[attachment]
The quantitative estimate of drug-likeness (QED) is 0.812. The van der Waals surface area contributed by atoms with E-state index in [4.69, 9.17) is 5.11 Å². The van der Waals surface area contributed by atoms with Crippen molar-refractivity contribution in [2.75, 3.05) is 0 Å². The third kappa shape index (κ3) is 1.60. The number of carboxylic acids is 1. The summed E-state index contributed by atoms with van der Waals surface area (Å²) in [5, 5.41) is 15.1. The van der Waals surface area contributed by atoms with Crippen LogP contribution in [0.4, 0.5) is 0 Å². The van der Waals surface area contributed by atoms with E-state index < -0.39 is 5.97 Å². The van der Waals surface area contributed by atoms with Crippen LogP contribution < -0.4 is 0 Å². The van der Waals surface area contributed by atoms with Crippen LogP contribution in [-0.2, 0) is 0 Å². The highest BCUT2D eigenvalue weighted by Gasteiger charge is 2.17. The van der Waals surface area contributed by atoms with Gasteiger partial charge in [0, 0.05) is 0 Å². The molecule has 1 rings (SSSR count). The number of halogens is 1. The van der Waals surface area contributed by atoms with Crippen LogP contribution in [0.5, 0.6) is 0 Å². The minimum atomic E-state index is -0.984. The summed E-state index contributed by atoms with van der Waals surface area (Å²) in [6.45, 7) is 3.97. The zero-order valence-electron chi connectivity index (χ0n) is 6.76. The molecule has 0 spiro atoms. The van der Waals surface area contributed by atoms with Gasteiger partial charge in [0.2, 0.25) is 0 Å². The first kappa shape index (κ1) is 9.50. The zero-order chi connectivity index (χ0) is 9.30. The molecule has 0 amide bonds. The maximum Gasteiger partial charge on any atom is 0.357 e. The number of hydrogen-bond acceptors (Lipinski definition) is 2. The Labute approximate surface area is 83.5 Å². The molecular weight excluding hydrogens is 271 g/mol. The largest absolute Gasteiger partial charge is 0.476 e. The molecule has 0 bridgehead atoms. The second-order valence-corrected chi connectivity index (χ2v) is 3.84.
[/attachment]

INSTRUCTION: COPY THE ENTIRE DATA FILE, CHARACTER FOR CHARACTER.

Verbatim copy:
The quantitative estimate of drug-likeness (QED) is 0.812. The van der Waals surface area contributed by atoms with E-state index in [4.69, 9.17) is 5.11 Å². The van der Waals surface area contributed by atoms with Crippen molar-refractivity contribution in [2.75, 3.05) is 0 Å². The third kappa shape index (κ3) is 1.60. The number of carboxylic acids is 1. The summed E-state index contributed by atoms with van der Waals surface area (Å²) in [5, 5.41) is 15.1. The van der Waals surface area contributed by atoms with Crippen LogP contribution in [0.4, 0.5) is 0 Å². The van der Waals surface area contributed by atoms with E-state index < -0.39 is 5.97 Å². The van der Waals surface area contributed by atoms with Crippen LogP contribution < -0.4 is 0 Å². The van der Waals surface area contributed by atoms with Crippen LogP contribution in [-0.2, 0) is 0 Å². The highest BCUT2D eigenvalue weighted by Gasteiger charge is 2.17. The van der Waals surface area contributed by atoms with Gasteiger partial charge in [0, 0.05) is 0 Å². The molecule has 1 rings (SSSR count). The number of halogens is 1. The van der Waals surface area contributed by atoms with Crippen LogP contribution in [0.5, 0.6) is 0 Å². The minimum atomic E-state index is -0.984. The summed E-state index contributed by atoms with van der Waals surface area (Å²) in [6.45, 7) is 3.97. The zero-order valence-electron chi connectivity index (χ0n) is 6.76. The molecule has 0 spiro atoms. The van der Waals surface area contributed by atoms with Gasteiger partial charge in [0.2, 0.25) is 0 Å². The first kappa shape index (κ1) is 9.50. The zero-order chi connectivity index (χ0) is 9.30. The molecule has 0 amide bonds. The maximum Gasteiger partial charge on any atom is 0.357 e. The number of hydrogen-bond acceptors (Lipinski definition) is 2. The Labute approximate surface area is 83.5 Å². The molecular weight excluding hydrogens is 271 g/mol. The largest absolute Gasteiger partial charge is 0.476 e. The molecule has 0 bridgehead atoms. The second-order valence-corrected chi connectivity index (χ2v) is 3.84.